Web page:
Contributors

Monica Cornejo is a Spanish anthropologist. She is Assistant Professor at the Social Anthropology Department of the Universidad Complutense de Madrid. She holds degrees in Philosophy and Social Anthropology from the University of Deusto. In 2007 she received the National Award in Culture Research from Education and Culture Ministry of Spain, Marques de Lozoya XVI for her PhD Thesis. She has done research on popular Catholicism since 2002 and is the author of “La Construcción Antropológica de la Religión. Etnografía de una localidad manchega” (Madrid: Ministerio de Cultura, 2008). Since 2009 she is engaged in research on contemporary spiritualities in Madrid.

Anna Fedele is a research fellow of the Centre for Research in Anthropology (CRIA) at the Lisbon University Institute and a chercheure associée of the Groupe de Sociologie Politique et Morale of the École des Hautes Études en Sciences Sociales in Paris. Her research focuses on the intersections of gender and religion and especially on issues of corporeality and ritual creativity. She is the author of Looking for Mary Magdalene. Alternative Pilgrimage and Ritual Creativity at Catholic Shrines in France (Oxford University Press, 2012) and has edited with Ruy Llera Blanes the volume Encounters of Body and Soul in Contemporary Religious Practices. Anthropological Reflections (Berghahn, 2011).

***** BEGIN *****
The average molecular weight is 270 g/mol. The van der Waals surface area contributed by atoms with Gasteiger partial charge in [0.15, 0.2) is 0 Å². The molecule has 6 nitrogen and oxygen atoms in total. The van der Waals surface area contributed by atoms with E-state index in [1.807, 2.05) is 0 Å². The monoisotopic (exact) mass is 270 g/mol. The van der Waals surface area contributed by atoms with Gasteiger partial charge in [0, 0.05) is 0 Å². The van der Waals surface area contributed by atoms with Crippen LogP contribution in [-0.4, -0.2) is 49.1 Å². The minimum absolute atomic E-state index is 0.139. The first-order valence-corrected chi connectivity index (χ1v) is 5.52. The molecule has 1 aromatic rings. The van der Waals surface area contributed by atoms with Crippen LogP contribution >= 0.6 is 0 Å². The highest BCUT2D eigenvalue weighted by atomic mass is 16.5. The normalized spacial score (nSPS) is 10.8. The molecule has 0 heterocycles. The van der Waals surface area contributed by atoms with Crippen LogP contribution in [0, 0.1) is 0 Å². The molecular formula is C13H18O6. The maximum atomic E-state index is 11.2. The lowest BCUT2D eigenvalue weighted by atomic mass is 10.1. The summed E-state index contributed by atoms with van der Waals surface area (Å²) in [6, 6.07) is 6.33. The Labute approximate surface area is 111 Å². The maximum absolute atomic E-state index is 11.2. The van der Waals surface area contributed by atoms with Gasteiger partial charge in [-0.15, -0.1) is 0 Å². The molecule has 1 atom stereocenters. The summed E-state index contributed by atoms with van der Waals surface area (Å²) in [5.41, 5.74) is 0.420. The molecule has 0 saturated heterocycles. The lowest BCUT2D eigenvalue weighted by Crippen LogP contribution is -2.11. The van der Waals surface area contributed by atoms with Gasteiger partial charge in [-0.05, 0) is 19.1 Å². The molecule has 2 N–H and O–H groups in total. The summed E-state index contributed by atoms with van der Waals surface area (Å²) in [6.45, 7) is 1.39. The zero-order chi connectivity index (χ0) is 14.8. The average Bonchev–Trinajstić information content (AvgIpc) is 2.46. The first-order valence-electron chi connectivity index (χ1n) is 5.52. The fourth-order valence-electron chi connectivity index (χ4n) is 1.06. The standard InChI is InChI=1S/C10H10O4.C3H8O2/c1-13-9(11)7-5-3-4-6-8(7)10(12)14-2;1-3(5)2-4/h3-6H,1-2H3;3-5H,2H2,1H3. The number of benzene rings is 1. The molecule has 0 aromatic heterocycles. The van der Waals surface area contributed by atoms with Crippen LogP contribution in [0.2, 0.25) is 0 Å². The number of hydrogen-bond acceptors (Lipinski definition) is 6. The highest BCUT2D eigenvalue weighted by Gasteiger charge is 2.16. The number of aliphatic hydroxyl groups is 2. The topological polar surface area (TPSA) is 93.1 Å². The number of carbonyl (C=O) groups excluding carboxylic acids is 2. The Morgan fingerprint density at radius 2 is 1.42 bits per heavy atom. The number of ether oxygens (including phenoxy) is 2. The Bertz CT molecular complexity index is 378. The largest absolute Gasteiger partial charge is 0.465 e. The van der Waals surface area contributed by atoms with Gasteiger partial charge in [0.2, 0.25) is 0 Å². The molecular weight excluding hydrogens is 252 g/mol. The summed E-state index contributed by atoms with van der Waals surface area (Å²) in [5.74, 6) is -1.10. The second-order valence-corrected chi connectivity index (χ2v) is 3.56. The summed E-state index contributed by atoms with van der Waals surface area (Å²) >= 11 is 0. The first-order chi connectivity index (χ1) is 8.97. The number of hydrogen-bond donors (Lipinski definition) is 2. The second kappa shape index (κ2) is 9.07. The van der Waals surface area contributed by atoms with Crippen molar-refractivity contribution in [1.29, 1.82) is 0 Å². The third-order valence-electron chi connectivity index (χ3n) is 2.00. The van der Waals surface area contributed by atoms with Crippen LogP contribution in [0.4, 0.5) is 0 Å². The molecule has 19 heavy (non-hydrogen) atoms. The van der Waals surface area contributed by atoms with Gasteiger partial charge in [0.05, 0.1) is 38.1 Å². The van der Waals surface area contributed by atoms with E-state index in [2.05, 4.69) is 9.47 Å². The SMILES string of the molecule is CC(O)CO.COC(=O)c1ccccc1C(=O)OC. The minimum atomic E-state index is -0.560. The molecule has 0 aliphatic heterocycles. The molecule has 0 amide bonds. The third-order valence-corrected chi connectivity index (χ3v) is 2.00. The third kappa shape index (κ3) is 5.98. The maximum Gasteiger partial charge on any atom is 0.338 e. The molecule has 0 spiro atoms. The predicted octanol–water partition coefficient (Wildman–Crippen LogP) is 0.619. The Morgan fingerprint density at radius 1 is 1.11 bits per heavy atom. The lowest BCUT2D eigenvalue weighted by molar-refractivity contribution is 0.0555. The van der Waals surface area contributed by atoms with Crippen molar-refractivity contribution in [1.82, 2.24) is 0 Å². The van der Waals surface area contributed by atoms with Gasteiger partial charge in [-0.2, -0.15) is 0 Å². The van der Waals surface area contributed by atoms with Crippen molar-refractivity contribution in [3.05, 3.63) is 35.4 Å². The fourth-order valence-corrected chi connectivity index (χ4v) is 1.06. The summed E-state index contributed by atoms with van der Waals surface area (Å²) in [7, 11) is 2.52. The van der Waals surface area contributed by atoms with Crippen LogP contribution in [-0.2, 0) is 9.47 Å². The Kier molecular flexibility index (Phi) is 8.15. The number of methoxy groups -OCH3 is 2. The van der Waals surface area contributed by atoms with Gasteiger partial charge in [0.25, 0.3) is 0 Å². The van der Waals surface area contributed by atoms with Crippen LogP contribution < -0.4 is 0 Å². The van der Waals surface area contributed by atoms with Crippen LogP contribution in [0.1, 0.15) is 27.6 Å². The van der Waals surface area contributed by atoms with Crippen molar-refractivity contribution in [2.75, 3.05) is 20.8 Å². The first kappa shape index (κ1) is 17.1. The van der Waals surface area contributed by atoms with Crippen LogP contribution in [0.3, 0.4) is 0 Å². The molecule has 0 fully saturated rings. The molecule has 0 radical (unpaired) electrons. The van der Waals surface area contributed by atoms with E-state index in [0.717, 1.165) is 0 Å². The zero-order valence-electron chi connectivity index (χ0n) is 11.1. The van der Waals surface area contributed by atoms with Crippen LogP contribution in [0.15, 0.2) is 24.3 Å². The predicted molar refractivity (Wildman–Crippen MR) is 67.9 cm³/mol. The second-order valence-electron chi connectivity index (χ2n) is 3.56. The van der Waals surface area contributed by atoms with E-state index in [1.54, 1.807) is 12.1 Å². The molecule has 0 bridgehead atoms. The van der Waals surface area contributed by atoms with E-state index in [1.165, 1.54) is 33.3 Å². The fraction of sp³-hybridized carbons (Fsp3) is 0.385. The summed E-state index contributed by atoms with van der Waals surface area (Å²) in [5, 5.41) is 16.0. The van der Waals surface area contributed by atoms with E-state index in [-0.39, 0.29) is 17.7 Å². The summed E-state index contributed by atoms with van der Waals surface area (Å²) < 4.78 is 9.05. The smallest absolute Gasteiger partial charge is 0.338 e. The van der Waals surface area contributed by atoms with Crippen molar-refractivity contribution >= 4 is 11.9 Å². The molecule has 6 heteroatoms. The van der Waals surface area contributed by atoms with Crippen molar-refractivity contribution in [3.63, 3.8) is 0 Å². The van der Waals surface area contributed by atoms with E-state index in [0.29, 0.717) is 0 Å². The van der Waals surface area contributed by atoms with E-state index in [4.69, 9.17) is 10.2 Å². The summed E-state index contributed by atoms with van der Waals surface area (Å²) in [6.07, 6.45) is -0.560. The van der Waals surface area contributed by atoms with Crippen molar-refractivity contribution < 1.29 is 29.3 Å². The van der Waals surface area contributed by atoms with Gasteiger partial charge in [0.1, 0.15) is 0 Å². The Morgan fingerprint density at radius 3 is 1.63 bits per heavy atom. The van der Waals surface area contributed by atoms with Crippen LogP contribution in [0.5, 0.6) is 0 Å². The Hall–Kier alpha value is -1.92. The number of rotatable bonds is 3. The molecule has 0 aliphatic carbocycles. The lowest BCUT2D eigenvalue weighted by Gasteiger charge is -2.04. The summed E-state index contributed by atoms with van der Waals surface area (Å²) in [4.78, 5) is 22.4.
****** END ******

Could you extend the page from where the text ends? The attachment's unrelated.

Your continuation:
Victoria Hegner received her PhD from the Institute for European Ethnology at the Humboldt-University of Berlin. Her urban ethnographic thesis focused on the recent Russian Jewish Migration to the US-City Chicago and the German capital Berlin. Since 2009 she works as a senior lecturer at the Institute for Cultural Anthropology/European Ethnology at the University of Göttingen. Since April 2012 she is the head of the research project: Neopagan witchcraft within the Urban Context (exemplary site Berlin), funded by the German Research Association, at the Institute for Cultural Anthropology/European Ethnology, University of Göttingen.

Kim Knibbe is a lecturer at the Faculty of Theology and Religious Studies at Groningen University. She received her PhD in anthropology from VU University Amsterdam. She has done research on religious change and religious pluralism in the Netherlands and on Nigerian-initiated Pentecostal networks in Europe. An ethnography on religious change in the Netherlands will be published by Brill in 2012.